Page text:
We really feel sorry for this kid. An artist named Worth Brehm illustrated the March 19, 1910, cover, depicting a boy with a rather unflattering portrait of his teacher. Said schoolmaster is standing right behind him looking very much like a man one does not want to anger. And he looks really angry. With no principal’s office in those days, we can only imagine what happens next (although we’d rather not).
The teacher is obviously not happy about a slacking student on Robert Robinson’s October 1918 cover. This boy’s unpardonable sin is falling asleep and daydreaming in class. Boys in 1918 probably often dreamed of fighting in the Great War to end all wars. He might be safer “Over There,” judging from the look on the teacher’s face and the firmness with which she’s holding that ruler.
A kinder, gentler teacher emerges in Fanny Young Cory’s May 1906 cover. The charming schoolmarm is helping one of the pupils tie her hat, making sure each adorable kid is properly turned out to go home.
It isn’t hard to figure out what the mother is saying in Amos Sewell’s December 1959 cover. “How can someone as smart as Johnny bring home such poor grades? Why, the boy is the brightest youngster we have ever seen!” The weary teacher shows signs of having heard the story more than once before.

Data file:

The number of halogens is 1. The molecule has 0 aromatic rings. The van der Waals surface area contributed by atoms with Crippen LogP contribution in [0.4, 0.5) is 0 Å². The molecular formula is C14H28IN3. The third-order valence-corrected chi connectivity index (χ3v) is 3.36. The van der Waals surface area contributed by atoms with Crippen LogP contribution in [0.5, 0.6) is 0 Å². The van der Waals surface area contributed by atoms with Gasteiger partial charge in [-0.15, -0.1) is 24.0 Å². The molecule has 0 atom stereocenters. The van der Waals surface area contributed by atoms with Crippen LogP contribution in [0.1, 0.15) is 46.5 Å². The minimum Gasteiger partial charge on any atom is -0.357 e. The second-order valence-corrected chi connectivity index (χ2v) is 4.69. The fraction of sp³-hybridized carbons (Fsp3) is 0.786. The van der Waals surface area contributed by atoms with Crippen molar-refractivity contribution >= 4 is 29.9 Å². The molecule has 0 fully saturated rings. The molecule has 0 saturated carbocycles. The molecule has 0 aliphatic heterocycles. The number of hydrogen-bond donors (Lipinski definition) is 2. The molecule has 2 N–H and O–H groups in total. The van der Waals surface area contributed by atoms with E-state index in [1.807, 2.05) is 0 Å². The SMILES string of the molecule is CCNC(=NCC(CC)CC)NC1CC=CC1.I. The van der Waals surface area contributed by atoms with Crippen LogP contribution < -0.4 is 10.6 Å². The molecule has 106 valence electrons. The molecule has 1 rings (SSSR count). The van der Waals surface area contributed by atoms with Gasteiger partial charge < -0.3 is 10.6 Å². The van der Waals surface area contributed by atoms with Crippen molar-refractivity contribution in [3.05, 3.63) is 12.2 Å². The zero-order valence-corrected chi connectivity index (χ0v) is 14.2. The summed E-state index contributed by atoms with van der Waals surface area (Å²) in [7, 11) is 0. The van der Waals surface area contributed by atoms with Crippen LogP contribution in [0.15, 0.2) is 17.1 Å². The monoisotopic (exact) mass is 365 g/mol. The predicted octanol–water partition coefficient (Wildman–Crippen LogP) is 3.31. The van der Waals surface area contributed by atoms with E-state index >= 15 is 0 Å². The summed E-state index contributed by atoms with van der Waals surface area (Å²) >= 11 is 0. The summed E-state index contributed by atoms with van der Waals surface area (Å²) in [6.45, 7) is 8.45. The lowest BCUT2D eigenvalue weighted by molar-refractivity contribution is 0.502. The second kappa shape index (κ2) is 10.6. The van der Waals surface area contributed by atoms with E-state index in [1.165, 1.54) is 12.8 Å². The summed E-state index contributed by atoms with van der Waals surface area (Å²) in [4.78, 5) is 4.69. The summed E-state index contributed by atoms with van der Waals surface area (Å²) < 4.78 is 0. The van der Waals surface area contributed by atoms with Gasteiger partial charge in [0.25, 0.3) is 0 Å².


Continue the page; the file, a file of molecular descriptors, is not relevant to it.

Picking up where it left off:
If you identify with artist George Hughes’ September 1948 cover, you may not want to admit that you were one of those clingy kids who threw a royal fit when dropped off that first day of school. Showing one more reason why her job is not easy, the teacher is kindly trying to wrench the traumatized little girl from Mommy, while the expressions on the other kids’ faces are everything from laughter to “oh, dear.” Artist Hughes was something of an expert, having five girls and “the one who is crying on the cover is, of course, mine.”
Our salute would not be complete without the classic teacher cover, Norman Rockwell’s Happy Birthday, Miss Jones. Just when the teacher thinks she’s had enough of cramming figures and words into unreceptive little minds, they do something like this: scrawl “Happy Birthday, Miss Jones” on the chalkboard. As we’ve often said, Rockwell is all about faces, and Jones’ face says it all.
The boy in Stevan Dohanos’ September 1946 is bringing the teacher flowers. These were actual students from the fifth grade of Bedford Elementary School in Westport, Connecticut. We love the editors’ note in this issue: “At one point the artist asked their teacher to brush her hair back a little more severely. When she came back from the cloakroom with the new hairdo, the kids raised such a clamor of disapproval that Dohanos had to yield to overwhelming public opinion and sketch her as they like to see her.” The lesson? Don’t mess with our teacher!
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